Chronic backache is undoubtedly one of the most
debilitataing of all illnesses and its cure has been controversial. Surgery is not
panacea for all backaches is well known and intensive rehabilitation has its limitations too and not all patients are
able to follow the regime.
Researchers in a recent study have concluded that for chronic low back
pain, spinal fusion surgery is NOT better than intensive rehabilitation in
relieving discomfort. The conclusions though seem a little biased against
surgery and are a little round about - read this report and decide for
Back problems are among the commonest reason to
consult a doctor and over the past several years has had the distinction of
being the leading cause of work-loss. In fact almost 83
million days of work are lost per year due to backache
. An estimate
shows that 65 million Americans report a recent episode of
back pain and 16 million adults i.e almost 8 percent of adults suffer from persistent
or chronic back pain. The direct
and indirect cost in United States from this problem is estimated to be over
$12 billion per year.
To alleviate this chronic
and nagging pain, depending upon the cause, there are usually two options - surgery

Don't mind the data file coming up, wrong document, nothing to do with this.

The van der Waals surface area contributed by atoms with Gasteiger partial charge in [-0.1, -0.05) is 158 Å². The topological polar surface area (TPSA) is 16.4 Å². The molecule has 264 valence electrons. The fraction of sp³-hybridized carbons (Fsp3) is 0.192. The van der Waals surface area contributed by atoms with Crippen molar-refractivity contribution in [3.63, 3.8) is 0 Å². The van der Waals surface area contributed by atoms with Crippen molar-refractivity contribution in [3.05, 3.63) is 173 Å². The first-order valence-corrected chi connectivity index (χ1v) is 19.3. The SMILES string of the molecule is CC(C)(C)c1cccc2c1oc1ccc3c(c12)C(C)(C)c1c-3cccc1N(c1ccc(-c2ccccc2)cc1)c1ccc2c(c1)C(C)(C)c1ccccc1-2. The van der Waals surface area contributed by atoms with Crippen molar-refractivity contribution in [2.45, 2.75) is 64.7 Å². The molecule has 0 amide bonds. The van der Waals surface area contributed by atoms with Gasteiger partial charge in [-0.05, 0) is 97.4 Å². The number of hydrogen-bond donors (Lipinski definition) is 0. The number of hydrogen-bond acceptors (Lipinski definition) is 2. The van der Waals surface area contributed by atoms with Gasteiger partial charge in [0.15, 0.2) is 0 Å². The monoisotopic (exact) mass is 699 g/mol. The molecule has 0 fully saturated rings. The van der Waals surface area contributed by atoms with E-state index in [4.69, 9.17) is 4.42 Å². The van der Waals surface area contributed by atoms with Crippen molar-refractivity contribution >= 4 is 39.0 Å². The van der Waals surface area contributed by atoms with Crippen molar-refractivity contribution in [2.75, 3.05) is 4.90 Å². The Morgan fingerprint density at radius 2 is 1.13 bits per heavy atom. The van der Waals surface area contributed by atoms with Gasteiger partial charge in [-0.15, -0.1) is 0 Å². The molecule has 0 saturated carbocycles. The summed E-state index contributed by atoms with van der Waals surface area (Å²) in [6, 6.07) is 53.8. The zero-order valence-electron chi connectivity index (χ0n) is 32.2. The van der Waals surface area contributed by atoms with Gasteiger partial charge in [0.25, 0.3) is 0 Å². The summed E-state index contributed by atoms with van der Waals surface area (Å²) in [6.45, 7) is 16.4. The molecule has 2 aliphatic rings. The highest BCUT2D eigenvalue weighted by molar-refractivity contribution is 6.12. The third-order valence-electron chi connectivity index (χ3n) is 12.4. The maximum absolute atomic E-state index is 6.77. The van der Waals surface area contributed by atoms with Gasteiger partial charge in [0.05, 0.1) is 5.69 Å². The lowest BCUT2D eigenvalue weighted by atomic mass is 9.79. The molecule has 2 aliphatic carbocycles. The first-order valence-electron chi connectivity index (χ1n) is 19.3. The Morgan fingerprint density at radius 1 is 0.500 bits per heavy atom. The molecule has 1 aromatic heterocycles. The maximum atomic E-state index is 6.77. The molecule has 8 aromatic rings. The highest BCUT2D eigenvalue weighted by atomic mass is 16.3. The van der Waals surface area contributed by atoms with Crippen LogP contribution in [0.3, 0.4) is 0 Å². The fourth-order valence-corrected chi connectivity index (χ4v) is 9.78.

In a randomized multicenter study in Norway,
investigators compared the efficacy of surgery with disc prosthesis versus
non-surgical treatment i.e rehabilitation for patients with chronic low back pain.
In a two-year follow-up of
randomized study, 173 patients (86 with
surgery and 87 with rehabilitation) were
included and treated between April 2004 and September 2007. Surgery with disc prosthesis or outpatient
rehabilitation for 12-15 days was carried out.
Post study results indicate that spinal surgery was more
effective than an adequate rehabilitation program for chronic low back pain. However
the cost analysis also found that surgery to be much more expensive for patient
Lead author, Christian Hellum from Norway reported
that "Although surgical
intervention with disc prosthesis for chronic low back pain resulted in a
significantly greater improvement as compared with rehabilitation, but this
improvement did not clearly indicate surgery as a clear cut winner as the
potential risks of surgery always remains there". Hence, the finding seems to indicate that surgery though may have a slight advantage,
but the benefit is still remains too small,
considering the potential inherited surgical risk
for the procedure and financial expense of surgery.
Deriding the results of the surgery
the authors concluded the study by stating, "Surgery for chronic low back pain is no better than intensive
rehabilitation and is quite unlikely to be considered a cost-effective use of
scarce healthcare resources."
Druss, Marcus, S., Olfson, M., and Pincus, H.A. (2002). "The Most Expensive
Medical Conditions in America." Health Affairs
, 21(4): 105-111.
2. Surgery with disc
prosthesis versus rehabilitation in patients with low back pain and
degenerative disc: two year follow-up of randomised study; Christian Hellum et
al;BMJ 2011; 342:d2786.